Elmo, Big Bird, and Mr. Snuffleupagus aren’t just puppets to fans of Sesame Street: They’re vibrant characters who are every bit as real as the beloved series' human actors. It may look effortless, but bringing foam, fur, and feathers to life is a skill that takes years to master. WIRED asked five Sesame Street puppeteers to share the secrets behind the craft in a new video.
Different puppets rely on different mechanics to function. Big Bird and Mr. Snuffleupagus, for example, consist of puppeteers (two in Snuffy's case) wearing full-body suits, while smaller characters like Elmo and Abby Cadabby have single puppeteers with one hand inside the head moving the mouth and another controlling rods attached to the arms. Some puppets have eyelids that move up and down. For puppets without this feature, puppeteers have to come up with creative ways to express emotion. Elmo puppeteer Ryan Dillon pulls a wooden handle in Elmo’s head when he wants to give the character a puzzled look.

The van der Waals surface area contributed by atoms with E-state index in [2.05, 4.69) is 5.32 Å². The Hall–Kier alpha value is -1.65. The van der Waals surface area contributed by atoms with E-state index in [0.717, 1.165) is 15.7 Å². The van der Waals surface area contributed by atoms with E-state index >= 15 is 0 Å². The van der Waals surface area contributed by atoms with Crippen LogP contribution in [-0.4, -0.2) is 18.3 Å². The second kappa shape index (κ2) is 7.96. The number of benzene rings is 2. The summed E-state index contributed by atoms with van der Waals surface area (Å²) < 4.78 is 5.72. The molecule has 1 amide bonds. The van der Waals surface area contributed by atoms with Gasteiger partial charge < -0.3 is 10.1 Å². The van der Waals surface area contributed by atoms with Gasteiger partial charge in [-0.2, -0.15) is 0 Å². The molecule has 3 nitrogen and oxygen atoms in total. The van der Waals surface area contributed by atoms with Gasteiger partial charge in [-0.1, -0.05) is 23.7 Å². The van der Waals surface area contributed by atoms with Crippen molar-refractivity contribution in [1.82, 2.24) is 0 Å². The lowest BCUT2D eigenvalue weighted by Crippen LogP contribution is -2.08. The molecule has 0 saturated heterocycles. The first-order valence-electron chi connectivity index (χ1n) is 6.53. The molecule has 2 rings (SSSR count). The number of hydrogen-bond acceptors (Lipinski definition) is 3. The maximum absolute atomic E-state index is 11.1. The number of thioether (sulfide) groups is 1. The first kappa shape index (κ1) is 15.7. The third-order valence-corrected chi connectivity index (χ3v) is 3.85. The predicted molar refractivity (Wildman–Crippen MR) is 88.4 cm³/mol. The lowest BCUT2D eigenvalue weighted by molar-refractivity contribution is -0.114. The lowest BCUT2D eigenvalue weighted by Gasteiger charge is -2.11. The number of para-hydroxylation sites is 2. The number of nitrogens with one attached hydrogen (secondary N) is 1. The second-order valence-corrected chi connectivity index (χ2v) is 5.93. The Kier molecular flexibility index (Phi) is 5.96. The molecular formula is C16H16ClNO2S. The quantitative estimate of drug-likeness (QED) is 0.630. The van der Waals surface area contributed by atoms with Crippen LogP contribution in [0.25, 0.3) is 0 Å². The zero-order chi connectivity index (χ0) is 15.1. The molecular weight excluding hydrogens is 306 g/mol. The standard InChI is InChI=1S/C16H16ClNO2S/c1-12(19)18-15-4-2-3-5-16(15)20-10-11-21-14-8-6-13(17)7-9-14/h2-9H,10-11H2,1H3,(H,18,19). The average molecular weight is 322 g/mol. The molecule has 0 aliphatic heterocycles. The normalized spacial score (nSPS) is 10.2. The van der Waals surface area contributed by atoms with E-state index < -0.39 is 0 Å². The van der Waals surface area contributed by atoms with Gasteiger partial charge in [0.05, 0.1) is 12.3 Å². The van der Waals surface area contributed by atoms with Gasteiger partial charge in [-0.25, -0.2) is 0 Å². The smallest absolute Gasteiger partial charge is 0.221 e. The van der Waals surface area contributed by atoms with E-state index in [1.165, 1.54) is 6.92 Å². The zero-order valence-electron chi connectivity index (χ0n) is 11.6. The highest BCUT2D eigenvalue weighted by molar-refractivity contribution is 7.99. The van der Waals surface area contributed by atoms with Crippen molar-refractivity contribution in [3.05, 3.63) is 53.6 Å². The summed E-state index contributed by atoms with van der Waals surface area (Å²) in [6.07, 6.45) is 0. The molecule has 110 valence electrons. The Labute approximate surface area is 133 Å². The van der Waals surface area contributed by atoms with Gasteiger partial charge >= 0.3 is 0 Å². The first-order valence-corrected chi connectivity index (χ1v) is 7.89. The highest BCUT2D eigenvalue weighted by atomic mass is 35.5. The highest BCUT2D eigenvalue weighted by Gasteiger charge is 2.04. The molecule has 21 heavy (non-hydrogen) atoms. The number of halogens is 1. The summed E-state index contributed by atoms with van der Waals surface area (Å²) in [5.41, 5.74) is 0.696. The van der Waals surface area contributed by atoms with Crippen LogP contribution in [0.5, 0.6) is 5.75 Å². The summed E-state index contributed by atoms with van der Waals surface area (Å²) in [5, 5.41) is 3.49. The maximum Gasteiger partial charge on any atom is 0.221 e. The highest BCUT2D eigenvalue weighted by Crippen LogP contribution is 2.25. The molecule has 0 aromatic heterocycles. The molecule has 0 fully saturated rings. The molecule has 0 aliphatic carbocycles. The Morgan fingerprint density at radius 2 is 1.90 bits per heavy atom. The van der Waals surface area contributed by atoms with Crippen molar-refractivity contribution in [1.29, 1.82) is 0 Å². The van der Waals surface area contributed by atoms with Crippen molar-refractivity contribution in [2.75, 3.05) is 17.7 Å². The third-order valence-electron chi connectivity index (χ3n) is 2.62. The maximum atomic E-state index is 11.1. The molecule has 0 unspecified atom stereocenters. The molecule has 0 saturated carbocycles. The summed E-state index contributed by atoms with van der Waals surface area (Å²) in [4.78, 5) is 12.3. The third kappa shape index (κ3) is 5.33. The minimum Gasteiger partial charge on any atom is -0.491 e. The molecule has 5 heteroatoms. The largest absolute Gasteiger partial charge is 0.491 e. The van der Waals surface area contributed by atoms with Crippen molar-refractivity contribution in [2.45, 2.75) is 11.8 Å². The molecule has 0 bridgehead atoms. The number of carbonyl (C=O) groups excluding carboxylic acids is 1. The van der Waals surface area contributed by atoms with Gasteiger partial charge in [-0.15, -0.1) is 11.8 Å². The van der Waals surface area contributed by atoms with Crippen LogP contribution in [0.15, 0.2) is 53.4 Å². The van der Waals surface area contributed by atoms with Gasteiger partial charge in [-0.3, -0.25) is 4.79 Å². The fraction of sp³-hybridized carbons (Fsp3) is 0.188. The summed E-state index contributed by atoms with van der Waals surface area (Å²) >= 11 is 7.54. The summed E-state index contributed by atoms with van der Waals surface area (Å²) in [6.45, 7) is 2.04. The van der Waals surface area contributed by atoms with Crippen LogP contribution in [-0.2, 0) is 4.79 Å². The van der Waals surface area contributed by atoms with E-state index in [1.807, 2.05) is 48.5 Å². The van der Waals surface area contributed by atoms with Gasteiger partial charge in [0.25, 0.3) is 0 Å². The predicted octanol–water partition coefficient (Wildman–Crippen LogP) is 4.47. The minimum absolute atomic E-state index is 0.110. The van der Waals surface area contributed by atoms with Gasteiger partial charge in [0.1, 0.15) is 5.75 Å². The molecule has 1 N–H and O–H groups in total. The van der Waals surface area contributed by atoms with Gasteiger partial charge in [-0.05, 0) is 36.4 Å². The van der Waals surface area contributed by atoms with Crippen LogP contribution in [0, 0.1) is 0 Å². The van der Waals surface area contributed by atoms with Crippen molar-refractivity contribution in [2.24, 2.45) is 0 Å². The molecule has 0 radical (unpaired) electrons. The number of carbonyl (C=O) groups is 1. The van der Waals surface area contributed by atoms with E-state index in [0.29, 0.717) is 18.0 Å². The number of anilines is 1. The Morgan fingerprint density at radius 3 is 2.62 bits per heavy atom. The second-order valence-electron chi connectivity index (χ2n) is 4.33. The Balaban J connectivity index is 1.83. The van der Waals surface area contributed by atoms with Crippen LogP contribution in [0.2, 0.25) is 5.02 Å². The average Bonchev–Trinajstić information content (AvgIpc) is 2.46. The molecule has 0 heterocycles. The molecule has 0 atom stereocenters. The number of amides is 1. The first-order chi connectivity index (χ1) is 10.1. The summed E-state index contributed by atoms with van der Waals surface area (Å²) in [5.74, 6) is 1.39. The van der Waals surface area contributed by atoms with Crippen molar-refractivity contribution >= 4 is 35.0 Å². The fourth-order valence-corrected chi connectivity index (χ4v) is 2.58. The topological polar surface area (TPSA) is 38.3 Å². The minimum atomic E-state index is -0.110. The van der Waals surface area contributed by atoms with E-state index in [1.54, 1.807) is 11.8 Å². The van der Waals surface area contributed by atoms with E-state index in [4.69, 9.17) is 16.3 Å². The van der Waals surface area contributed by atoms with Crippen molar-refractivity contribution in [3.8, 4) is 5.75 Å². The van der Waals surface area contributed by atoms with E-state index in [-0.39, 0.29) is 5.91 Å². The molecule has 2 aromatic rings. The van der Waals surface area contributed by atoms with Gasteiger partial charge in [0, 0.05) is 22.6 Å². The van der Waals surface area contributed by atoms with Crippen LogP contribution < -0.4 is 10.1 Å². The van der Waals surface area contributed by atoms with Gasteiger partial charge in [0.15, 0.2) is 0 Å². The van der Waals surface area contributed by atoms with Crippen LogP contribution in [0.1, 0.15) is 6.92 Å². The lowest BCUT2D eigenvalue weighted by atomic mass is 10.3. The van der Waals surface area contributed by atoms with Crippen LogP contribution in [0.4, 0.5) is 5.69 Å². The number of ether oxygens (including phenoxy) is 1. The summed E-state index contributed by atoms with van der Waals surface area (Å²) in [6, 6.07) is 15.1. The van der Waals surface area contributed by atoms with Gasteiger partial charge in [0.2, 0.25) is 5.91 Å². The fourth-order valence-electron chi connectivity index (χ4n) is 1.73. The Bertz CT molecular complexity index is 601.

Translating hand movements into convincing facial expressions is tricky, but one of the biggest challenges the crew faces is space. Next time you see four or five Sesame Street puppets in the frame at once, try picturing that same number of full-grown adults rolling across the floor beneath them.
For the full interviews with the puppeteers, check out the video below.